Still, most of these displays, like most home and lifestyle magazines, are aspirational rather than something someone is going to install “whole hog” in the backyard. They’re like living idea books.
And it was so wonderful to see all the plants, trees, and flowers in bloom, particularly after such a difficult cold, snowy couple of weeks.
This 1936 Farmall tractor just had a trailer full of daffodils but it is still lovely. And the wall that you see? This is what’s below it.
Because of course, no landscape is complete without a water feature! Actually I thought this one was lovely with the little ferns tucked into the sides.
Finally, lest you think there was nothing for the house plant lovers (besides acres of house plants for sale, of course) there was this sweet display.
It was this eye-catching display of orchids & succulents–something that would probably never work in real life but which looked great here. And yes, this display had a water feature too, as I recall, complete with a wagon wheel type contraption going around. It wasn’t to my liking so I didn’t even take a photo.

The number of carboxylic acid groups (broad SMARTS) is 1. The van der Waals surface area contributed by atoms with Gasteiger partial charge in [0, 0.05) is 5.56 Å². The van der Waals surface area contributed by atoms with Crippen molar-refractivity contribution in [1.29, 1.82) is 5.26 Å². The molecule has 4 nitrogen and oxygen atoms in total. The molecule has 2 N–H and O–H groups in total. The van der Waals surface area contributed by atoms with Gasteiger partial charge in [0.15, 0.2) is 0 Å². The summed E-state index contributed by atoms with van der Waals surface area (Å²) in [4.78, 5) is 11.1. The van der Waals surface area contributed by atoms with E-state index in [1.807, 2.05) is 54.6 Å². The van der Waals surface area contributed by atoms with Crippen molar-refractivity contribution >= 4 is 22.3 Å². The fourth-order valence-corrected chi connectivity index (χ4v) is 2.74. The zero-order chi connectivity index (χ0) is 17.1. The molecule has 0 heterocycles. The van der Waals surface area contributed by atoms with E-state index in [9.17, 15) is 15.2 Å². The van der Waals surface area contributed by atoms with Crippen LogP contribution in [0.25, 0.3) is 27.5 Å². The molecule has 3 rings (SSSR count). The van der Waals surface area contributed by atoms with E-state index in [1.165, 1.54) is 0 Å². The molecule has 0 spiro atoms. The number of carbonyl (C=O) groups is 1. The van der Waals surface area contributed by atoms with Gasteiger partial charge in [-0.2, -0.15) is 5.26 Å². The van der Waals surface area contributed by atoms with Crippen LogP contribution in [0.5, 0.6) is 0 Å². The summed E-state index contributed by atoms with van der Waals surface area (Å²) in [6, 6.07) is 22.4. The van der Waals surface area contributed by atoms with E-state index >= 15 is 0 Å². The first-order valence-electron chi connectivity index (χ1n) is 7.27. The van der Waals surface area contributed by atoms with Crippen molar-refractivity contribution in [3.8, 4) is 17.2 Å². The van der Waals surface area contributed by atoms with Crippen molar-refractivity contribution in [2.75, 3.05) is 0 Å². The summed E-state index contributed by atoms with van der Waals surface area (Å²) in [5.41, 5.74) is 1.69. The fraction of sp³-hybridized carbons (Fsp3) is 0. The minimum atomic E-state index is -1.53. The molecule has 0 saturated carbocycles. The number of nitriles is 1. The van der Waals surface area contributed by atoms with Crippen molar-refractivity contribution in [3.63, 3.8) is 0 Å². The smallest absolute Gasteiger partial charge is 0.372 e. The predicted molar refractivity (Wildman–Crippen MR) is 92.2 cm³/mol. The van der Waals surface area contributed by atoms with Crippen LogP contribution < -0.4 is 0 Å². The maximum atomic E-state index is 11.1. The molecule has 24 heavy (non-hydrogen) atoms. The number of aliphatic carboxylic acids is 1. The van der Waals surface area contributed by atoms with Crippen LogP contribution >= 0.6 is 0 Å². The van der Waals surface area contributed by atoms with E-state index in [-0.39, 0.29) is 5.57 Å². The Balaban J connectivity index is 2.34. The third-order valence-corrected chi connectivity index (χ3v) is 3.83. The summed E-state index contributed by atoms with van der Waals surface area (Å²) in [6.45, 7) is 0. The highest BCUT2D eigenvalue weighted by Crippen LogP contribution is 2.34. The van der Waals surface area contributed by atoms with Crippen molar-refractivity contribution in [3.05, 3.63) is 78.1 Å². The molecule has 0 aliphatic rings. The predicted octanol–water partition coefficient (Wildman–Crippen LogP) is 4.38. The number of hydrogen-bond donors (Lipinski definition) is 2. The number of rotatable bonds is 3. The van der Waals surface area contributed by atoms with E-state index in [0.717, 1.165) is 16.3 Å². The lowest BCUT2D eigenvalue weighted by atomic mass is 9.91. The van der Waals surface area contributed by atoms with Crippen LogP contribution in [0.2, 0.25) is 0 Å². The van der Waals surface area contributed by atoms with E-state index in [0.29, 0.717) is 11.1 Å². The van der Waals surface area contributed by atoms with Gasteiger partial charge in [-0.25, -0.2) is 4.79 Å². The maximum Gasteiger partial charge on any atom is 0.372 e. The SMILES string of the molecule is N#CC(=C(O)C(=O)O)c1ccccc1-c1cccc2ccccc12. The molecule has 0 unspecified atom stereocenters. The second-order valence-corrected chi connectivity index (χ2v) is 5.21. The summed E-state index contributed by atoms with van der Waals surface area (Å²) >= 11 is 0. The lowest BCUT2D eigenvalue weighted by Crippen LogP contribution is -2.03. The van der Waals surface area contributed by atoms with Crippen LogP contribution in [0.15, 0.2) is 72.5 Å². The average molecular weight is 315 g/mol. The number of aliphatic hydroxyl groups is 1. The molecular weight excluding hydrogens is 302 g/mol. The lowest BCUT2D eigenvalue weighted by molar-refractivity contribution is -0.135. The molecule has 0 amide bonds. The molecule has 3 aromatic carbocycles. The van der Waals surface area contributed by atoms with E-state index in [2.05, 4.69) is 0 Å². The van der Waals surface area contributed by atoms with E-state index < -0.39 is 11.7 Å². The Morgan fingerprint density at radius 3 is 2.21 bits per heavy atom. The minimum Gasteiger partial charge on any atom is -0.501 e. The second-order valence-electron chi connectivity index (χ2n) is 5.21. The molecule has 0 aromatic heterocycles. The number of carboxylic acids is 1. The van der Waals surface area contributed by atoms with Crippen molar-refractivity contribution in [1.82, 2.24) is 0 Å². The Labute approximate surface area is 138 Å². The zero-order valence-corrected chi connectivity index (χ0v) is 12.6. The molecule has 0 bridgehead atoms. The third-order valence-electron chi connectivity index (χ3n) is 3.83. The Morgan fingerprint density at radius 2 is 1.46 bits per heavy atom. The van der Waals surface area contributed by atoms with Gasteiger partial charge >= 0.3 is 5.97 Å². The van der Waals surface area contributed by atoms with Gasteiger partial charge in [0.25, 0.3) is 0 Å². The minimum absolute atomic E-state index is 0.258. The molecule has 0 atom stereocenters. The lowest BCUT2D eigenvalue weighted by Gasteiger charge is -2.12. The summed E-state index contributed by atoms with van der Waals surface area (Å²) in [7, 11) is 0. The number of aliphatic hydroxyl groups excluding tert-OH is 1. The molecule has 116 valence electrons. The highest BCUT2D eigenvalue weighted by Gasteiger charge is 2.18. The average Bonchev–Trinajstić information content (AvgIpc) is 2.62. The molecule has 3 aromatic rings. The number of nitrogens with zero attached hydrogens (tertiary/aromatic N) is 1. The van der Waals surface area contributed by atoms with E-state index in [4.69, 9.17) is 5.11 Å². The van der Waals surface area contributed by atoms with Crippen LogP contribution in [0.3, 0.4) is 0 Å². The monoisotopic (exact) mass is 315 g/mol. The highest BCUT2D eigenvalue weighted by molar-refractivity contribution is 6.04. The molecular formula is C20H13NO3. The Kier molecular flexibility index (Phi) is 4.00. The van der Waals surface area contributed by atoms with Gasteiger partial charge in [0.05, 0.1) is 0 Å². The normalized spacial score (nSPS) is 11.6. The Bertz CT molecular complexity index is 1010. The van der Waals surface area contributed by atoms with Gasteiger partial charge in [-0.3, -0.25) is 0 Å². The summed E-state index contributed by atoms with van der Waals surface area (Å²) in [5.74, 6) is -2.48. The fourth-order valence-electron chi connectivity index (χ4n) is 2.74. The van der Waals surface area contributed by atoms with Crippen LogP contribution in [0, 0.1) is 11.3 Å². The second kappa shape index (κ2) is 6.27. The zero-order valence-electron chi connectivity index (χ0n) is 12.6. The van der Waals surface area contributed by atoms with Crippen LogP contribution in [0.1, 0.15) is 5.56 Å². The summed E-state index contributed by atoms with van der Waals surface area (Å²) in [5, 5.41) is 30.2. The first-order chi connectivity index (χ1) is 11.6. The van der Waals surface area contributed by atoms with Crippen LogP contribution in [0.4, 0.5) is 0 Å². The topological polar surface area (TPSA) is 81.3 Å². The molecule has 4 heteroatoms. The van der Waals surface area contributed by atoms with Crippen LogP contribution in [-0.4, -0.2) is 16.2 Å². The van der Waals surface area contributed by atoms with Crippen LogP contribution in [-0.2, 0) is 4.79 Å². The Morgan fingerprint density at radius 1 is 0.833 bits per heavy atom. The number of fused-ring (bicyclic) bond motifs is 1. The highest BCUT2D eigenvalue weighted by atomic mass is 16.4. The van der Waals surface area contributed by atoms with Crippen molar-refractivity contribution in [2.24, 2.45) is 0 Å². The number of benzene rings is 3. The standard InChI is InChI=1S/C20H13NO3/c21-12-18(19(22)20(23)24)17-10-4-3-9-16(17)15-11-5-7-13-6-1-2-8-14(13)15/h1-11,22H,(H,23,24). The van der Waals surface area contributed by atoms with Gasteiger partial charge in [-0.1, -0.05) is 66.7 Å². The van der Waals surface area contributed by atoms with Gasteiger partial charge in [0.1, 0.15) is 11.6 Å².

This is one of my favorite “Spoiler” stories and I think it illustrates how much work I had to do–and occasionally still have to do–to keep him organic!
When he first brought me over to show me the house (because as I am fond of saying, I married the house, gardens & pond), I was astounded at how clear the water in the pond was. I could have read the date on a penny at the bottom.
Mind you, these days, that’s not so remarkable, but this was 21 years ago and this pond has–or had–no filter! Or fish, or plants, or any living thing in evidence, except the bulbs planted in the two beds flanking it.
So once I managed to shut my gaping mouth I asked him how he managed to keep the water so crystal clear. His response was priceless, “Oh that’s easy,” he said. “Pool chemicals.”